How Dare You! Controlling Your Anger in a Communication Setting
Let’s admit it – we have all been there. Whether it is that rude customer, an argument at home, or just a bad day at work, we have all faced that temptation to scream, shout, and lash out at someone in anger. When anger is the driving emotion, it is both difficult and tiresome to try and manage that strong emotion. We forget, however, that the viral nature of communication settings means that our one moment of anger may lead to a lifetime of regret.
The communication elements of an angry person are obvious. You may raise your voice or speed up in a heated argument. You may lose the structure of your main points/argument in your rush to respond. You may even adopt energetic, tiring hand gestures in a bid to appear dominant. All these elements, however, are more likely to hamper the attempt to convince the other party. Being angry may seem to work in situations where the power balance is in your favour (e.g., ranting at a service staff for a discount), but it is likely to leave a bad taste in the long run. Instead, a careful and controlled approach may give you the same outcome, and a better long-term outlook.
Today, let us share three quick tips on how you can manage your anger in a communication setting and still sound firm, professional, and persuasive!
Tip #1: Take a Breathing Pause & a Second “Look”
Many may view such communication settings as a challenge that they cannot ‘lose’ or back down from. Once we are deep into anger territory, it becomes more difficult for us to disengage and change our communication approach (because doing so may give the impression that you lost!). The best first step is thus most effective before you take that first step of anger. Taking that moment may make the difference between an unpalatable communication outcome and a compelling one.
There are two methods you can use to afford yourself that moment before the first step of anger. The first method is to take a breathing pause. You may notice that the “pause” features in several of our techniques and this is a testament to its value. A breathing pause is more than just a moment of silence. It is a reminder to take in that breath to compose and re-focus your mind. In that moment of anger, your mind may be racing through hundreds of biting statement to shoot at the other party. That breathing pause ensures that you cut through the chaos and find the core of the issue in the conflict.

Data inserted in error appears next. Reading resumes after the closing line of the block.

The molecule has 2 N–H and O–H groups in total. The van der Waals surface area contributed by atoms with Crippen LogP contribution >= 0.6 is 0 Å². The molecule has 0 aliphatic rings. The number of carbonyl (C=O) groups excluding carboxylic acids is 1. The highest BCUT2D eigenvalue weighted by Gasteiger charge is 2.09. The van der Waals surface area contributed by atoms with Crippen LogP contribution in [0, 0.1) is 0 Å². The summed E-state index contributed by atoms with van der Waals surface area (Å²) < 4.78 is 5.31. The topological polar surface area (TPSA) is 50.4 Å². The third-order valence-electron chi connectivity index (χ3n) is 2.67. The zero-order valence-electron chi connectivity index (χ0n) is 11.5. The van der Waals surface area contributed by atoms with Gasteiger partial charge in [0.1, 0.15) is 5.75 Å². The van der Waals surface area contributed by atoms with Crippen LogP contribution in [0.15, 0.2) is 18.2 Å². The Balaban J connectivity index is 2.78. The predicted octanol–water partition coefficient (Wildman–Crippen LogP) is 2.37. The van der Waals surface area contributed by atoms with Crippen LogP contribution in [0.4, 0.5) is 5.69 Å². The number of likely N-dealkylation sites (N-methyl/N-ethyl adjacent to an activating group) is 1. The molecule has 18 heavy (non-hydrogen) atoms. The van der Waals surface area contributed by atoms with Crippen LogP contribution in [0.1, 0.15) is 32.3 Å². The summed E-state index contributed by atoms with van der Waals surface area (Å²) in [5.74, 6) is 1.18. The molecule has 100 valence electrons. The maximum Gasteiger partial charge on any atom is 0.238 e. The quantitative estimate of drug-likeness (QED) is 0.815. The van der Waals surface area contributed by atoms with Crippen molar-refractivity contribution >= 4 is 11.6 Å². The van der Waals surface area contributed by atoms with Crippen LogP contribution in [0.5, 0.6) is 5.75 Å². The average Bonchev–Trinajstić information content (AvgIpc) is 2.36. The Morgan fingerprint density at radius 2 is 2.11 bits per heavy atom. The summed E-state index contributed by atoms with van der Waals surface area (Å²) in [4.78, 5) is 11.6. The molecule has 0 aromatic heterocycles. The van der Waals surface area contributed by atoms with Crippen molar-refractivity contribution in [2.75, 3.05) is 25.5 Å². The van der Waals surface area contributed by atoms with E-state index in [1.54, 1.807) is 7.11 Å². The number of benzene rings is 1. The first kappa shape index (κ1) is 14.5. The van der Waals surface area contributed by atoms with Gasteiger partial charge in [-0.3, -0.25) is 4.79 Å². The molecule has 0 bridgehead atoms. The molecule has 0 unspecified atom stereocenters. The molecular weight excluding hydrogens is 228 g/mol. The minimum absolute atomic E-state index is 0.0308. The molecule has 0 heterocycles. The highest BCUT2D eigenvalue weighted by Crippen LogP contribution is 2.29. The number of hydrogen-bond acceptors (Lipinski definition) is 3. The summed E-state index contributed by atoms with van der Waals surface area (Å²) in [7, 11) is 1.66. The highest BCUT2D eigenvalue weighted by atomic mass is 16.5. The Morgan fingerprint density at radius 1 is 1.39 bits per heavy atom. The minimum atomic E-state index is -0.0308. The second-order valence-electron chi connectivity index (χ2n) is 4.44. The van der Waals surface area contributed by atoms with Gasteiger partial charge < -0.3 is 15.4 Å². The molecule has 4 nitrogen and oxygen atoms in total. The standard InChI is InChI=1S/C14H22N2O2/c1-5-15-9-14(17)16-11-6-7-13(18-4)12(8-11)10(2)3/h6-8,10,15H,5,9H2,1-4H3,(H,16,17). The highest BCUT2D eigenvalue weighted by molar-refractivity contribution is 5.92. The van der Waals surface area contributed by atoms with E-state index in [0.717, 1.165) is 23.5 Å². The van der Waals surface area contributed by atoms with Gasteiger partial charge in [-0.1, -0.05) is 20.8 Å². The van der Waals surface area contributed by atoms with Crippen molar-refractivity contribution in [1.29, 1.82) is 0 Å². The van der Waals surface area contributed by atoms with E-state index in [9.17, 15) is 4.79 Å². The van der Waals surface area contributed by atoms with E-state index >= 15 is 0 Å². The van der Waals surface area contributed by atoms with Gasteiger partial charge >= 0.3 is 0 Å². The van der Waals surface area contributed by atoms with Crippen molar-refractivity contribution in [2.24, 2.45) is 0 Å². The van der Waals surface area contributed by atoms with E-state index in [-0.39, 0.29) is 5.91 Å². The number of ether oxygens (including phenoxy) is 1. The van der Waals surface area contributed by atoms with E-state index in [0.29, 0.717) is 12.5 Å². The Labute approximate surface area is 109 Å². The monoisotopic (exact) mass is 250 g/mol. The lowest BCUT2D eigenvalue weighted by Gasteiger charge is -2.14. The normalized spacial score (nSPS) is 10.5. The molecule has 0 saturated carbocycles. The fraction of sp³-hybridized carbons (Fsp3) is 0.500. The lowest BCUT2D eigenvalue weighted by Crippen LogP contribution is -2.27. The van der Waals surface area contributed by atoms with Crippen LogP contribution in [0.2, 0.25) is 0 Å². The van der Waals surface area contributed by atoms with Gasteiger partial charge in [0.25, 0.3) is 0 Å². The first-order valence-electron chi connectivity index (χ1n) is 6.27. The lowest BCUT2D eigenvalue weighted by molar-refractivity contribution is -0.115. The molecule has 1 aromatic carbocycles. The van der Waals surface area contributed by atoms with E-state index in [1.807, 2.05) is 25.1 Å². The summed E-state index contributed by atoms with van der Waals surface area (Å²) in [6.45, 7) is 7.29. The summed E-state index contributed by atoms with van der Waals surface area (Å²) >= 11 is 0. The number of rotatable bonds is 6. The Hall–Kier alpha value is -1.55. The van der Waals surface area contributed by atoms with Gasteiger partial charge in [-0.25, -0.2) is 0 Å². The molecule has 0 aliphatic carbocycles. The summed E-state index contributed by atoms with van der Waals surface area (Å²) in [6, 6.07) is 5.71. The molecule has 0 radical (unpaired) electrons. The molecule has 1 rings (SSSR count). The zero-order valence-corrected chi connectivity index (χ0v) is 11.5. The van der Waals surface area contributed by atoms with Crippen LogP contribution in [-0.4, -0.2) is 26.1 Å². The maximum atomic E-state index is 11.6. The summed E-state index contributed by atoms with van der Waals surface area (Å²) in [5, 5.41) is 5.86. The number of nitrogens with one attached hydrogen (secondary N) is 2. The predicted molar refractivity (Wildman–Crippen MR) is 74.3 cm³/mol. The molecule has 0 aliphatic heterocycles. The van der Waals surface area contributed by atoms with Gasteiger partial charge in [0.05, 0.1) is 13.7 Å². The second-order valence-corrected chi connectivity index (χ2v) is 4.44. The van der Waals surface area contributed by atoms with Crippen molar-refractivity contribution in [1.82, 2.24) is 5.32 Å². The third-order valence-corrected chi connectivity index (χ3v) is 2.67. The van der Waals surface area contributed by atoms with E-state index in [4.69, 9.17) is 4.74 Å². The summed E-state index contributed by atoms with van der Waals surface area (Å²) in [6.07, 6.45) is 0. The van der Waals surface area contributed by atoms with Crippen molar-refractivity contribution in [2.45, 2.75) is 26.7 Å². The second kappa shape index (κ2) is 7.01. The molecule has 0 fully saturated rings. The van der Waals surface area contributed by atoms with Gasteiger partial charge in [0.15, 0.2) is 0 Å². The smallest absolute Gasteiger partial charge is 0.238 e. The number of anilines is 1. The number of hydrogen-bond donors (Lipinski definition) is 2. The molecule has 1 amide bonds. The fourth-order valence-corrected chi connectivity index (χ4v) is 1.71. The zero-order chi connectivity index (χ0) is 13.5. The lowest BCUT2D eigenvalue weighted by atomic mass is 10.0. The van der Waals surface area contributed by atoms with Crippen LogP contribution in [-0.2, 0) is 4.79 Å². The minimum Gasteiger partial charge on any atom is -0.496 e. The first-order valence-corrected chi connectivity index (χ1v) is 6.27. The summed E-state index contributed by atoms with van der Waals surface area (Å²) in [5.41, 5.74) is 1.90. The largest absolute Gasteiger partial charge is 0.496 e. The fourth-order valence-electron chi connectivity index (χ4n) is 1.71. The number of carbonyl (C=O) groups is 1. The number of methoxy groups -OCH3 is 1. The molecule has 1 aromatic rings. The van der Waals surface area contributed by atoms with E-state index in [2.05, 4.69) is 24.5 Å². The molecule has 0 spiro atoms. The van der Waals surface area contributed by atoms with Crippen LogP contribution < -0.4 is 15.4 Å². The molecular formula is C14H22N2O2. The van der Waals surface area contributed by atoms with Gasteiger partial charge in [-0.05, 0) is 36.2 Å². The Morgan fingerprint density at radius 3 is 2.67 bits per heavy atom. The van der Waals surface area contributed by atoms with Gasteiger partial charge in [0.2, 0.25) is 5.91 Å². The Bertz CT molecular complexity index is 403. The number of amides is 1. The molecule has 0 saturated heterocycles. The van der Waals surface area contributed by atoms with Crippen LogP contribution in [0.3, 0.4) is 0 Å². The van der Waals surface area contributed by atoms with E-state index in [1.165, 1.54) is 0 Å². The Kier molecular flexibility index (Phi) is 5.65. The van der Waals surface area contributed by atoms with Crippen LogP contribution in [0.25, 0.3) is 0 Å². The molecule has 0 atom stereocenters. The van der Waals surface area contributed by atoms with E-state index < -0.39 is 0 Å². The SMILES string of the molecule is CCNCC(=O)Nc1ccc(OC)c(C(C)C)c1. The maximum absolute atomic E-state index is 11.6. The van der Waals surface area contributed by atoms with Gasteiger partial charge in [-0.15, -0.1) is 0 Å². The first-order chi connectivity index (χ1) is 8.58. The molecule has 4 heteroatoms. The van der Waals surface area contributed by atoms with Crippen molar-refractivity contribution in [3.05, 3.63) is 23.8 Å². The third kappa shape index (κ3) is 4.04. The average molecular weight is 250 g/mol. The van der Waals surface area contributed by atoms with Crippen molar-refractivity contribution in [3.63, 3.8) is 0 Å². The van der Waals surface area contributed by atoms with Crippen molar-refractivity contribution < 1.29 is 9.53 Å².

Building on this, the next step is to adopt the second look approach. This encourages you to reassess your retort and to ask yourself: would I like to be on the receiving end of this statement? This is a simple, uncomplicated question that we often forget about in that heated moment. When used in tandem with the breathing pause, you afford yourself that moment to calm down and instead approach the communication setting from a persuasive power angle.
Tip #2: Create an Escape Route
As we shared earlier, you may view any step down from your anger to be a ‘defeat’ or a stain on your reputation. We need to remember that in a communication setting, there is (at least) one other party in the communication setting with you. If both of you adopt this starting mentality, you are unlikely to see a fruitful way out – especially if no one wants to back down. This often becomes those screaming matches or viral moments we may have encountered in public.
Instead, try to prepare an escape route for yourself and the other party. If both of you are trapped in a heated exchange, the escape route is a reminder to return to the core issue. The idea of an escape route is a strong focus on finding the exit to leave an undesirable situation. One way of doing so is to re-frame the heated exchange into a sharing context – “I understand that you were engaged in another company event. I would have appreciated if you had informed me earlier that you are unable to meet the deadline” is more palatable than “Why are you always so inefficient and irresponsible!” While every communication setting must be engaged based on its context, offering parties an easy way out of a heated exchange is one way of de-escalating.
Tip #3: Disengage & Reset the Frame
Sometimes, the situation gets too heated that even the most patient among us cannot control ourselves. In such situations, it is better to have a ready disengagement plan than to continue to be entrenched in the anger situation. We would emphasise again that this does not mean you are surrendering your position or sacrificing your interest. Instead, think of it as a brief rest so that both parties can address the proper issue on hand.
When disengaging, honesty is the best policy. Frame it as your hampered ability to provide a calm accurate response instead of attacking the other party. Instead of “You are being mean so let’s stop here”, go with a broader statement (“I believe this situation is not fruitful for both of us to continue discussing”) or self-aware statement (“I am quite affected by what we have discussed so far, if it is alright, let me take a quick break and we will discuss this again in a calm fashion”). Once the cloud of anger settles down, both of you are more likely to try and reach a resolution!
* Take a break (reset) *
* After you’ve regained your composure – Let’s continue to communicate! *
Hold that Shout!
Being angry is not easy, especially when we believe that we are entitled to that anger. We must understand, however, that in communication settings, the anger often results in a long-lasting bad taste, even if you get to enjoy the sweet flavour of the brief victory. Instead of launching into that temptation to scream, shout, and lash out, try one of our tips above to hold that shout and go for persuasive power instead!
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